Anti-terrorist measures threaten to reduce Paris COP21 summit to a conversation between bureaucrats and specialists
Peaceful protest has been outlawed at the climate talks in Paris. Protester squats have been raided. Activists have been surveilled and placed under house arrest.
The security measures, put in place after the terrorist attacks in Paris last month, threaten to reduce the climate negotiations to a conversation between bureaucrats and specialists, a threat that has hung over the COP summits from the beginning.
France 2 TV reporter Nicolas Chateauneuf, who has covered the COP summits for years, told me that this one is different.
“All the voices are out there but not really audible in the blue zone [the site of the official proceedings]. It’s a shame because the presence of protesters puts pressure on negotiators.”
Shutting down public protest in the digital networked communication era has the added negative impact of tamping down real-time citizen and activist-generated news coverage — the tweets, videos, blogs, photo essays, Facebook “open letters” and reports that now stream out of events like the summit and create wider more diverse coverage than news organizations alone can deliver.
The clampdown on protest in Paris is also effectively a clampdown on the way mediated citizens the world over have come to understand crises like the one facing the environment and how they have come to shape those understandings with their own media contributions to the coverage.
France is limiting the kind of free speech and engagement that is the hallmark of today’s democracies at a time when terrorists aim to do the same thing.
Still, tens of thousands of activists have come to Paris. Some of them are official delegates and observers of the summit who enjoy access to the blue zone, if not to the rooms where the high-stakes consequential negotiating is taking place.
But the vast majority of activists are working to influence the talks from outside the summit halls, and they have been struggling to make their voices heard.
Last Saturday, activists were ejected from the Climate Solutions pavilion, where corporations are proposing their own preferred responses to the climate crisis, which activists see as more deflections than solutions.
For activists, making their own media has become a central strategy in challenging the status quo and influencing people in positions of power. In Paris, they have had to work doubly hard to be effective.
A group called Brandalism plastered 600 spoof ads in public spaces around Paris that critique the summit’s corporate sponsors — sponsors like Volkswagen, presently embroiled in the global scandal tied to its efforts to undercut vehicle emissions testing. “We’re sorry…[that] we got caught,” says a mock Volkswagen ad, underscoring the wariness with which negotiators should approach the summit’s corporate participants.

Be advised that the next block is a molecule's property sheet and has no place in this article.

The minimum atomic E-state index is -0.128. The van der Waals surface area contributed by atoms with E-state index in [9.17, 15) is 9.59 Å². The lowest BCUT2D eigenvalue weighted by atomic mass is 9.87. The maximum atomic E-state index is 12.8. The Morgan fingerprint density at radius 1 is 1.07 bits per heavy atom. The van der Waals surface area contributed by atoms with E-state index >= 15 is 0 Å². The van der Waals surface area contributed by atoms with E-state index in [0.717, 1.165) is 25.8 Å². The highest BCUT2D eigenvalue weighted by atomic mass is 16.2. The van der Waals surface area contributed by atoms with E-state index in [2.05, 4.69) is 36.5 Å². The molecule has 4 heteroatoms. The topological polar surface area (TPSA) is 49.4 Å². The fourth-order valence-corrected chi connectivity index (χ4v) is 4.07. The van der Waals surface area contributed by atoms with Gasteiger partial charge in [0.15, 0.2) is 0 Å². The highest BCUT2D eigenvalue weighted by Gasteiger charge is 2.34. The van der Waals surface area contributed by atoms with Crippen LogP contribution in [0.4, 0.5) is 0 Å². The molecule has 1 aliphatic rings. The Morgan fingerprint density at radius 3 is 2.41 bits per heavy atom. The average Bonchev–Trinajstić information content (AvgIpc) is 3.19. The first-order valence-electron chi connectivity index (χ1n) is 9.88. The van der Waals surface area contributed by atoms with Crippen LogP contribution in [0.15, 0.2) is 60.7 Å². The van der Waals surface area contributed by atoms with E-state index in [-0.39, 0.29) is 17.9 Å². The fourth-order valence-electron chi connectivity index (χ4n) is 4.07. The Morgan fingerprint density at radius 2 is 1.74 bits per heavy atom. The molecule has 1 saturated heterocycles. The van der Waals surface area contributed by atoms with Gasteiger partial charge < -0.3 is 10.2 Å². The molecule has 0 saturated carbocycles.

Artists and alternative media reporters convene at “The Place to B” located at a youth hostel and pub near Gare du Nord. They are creating and distributing material concerning the summit that goes beyond coverage of high-level officials and their climate proposals.
Other activists are meeting at The Climate Action Zone, holding workshops that include civil disobedience training for people who plan to participate in the “Red Line”demonstration scheduled for Saturday.
And others are using a “Climate Games” tool that helps teams of activists coordinate protest online and offline through mapping technology and crowd-sourced information.
Many activists have told me that it’s hard not to see the security measures as a muzzle on free speech and as a dam blocking the flow of data and analysis we’ve become accustomed to in the networked information age.
French government efforts to ban public wifi and the use of tools that ensure online privacy suggest that encroachments on civility liberties in France may yet intensify.
Indeed, the political climate in France in the wake of the 13 November terror attacks recalls the climate in the post-9/11 United States, when public fear ran high and lawmakers responded by ratcheting up security measures at the expense of civil liberties.
Anti-Islam sentiment flared and support for extreme-right groups surged. In Sunday’s regional elections, France’s anti-immigration far-right party, the National Front won historic first-round electoral victories that ultimately could see it control four of the country’s 13 regions.
More than ever, public interest lies in peaceful civic activism, on the streets and on the digital networks. The great challenge for democracies of how to balance security and freedom in an era where terror attacks come at a regular clip seems to grow more daunting every day.
The stakes are high, particularly as terrorism and climate change intersect, as they have done in Paris. Free to assemble, fully mediated activist publics are perhaps the greatest tool in combatting both threats.
Adrienne Russell is an Associate Professor in the Department of Media, Film and Journalism at the University of Denver and author of the forthcoming book Journalism as Activism: Recoding Media Power.